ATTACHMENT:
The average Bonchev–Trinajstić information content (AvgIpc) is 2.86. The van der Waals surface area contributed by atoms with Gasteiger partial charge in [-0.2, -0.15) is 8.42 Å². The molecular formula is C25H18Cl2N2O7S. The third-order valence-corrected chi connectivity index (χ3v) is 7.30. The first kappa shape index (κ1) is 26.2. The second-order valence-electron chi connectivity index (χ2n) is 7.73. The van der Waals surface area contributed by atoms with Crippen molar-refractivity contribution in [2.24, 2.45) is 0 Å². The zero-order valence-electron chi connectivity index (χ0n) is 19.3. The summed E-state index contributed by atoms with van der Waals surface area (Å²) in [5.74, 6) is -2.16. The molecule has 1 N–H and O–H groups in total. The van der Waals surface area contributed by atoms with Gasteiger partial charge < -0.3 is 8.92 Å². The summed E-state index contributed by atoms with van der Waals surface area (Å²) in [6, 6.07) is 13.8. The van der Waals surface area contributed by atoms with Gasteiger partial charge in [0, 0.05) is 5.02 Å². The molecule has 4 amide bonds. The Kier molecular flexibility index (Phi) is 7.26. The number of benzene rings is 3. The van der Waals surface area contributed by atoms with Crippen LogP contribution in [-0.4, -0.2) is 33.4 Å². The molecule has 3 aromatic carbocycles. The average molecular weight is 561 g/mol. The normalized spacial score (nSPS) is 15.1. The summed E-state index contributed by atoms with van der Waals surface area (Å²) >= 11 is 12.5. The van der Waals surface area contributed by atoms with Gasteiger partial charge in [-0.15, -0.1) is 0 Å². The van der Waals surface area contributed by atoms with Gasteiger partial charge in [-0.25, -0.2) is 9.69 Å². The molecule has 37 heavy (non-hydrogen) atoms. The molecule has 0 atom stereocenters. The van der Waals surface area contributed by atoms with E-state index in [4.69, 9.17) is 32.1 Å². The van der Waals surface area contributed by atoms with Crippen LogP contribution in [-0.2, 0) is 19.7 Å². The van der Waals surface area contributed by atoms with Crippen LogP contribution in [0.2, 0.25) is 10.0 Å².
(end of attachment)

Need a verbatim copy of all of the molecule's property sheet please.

The average Bonchev–Trinajstić information content (AvgIpc) is 2.86. The van der Waals surface area contributed by atoms with Gasteiger partial charge in [-0.2, -0.15) is 8.42 Å². The molecular formula is C25H18Cl2N2O7S. The third-order valence-corrected chi connectivity index (χ3v) is 7.30. The first kappa shape index (κ1) is 26.2. The second-order valence-electron chi connectivity index (χ2n) is 7.73. The van der Waals surface area contributed by atoms with Crippen molar-refractivity contribution in [2.24, 2.45) is 0 Å². The zero-order valence-electron chi connectivity index (χ0n) is 19.3. The summed E-state index contributed by atoms with van der Waals surface area (Å²) in [5.74, 6) is -2.16. The molecule has 1 N–H and O–H groups in total. The van der Waals surface area contributed by atoms with Gasteiger partial charge < -0.3 is 8.92 Å². The summed E-state index contributed by atoms with van der Waals surface area (Å²) in [6, 6.07) is 13.8. The van der Waals surface area contributed by atoms with Gasteiger partial charge in [0, 0.05) is 5.02 Å². The molecule has 4 amide bonds. The Kier molecular flexibility index (Phi) is 7.26. The number of benzene rings is 3. The van der Waals surface area contributed by atoms with Crippen LogP contribution in [-0.4, -0.2) is 33.4 Å². The molecule has 3 aromatic carbocycles. The average molecular weight is 561 g/mol. The normalized spacial score (nSPS) is 15.1. The summed E-state index contributed by atoms with van der Waals surface area (Å²) >= 11 is 12.5. The van der Waals surface area contributed by atoms with Gasteiger partial charge in [-0.15, -0.1) is 0 Å². The van der Waals surface area contributed by atoms with Gasteiger partial charge in [-0.25, -0.2) is 9.69 Å². The molecule has 37 heavy (non-hydrogen) atoms. The molecule has 0 atom stereocenters. The van der Waals surface area contributed by atoms with E-state index in [4.69, 9.17) is 32.1 Å². The van der Waals surface area contributed by atoms with Crippen LogP contribution in [-0.2, 0) is 19.7 Å². The van der Waals surface area contributed by atoms with Crippen LogP contribution in [0.2, 0.25) is 10.0 Å².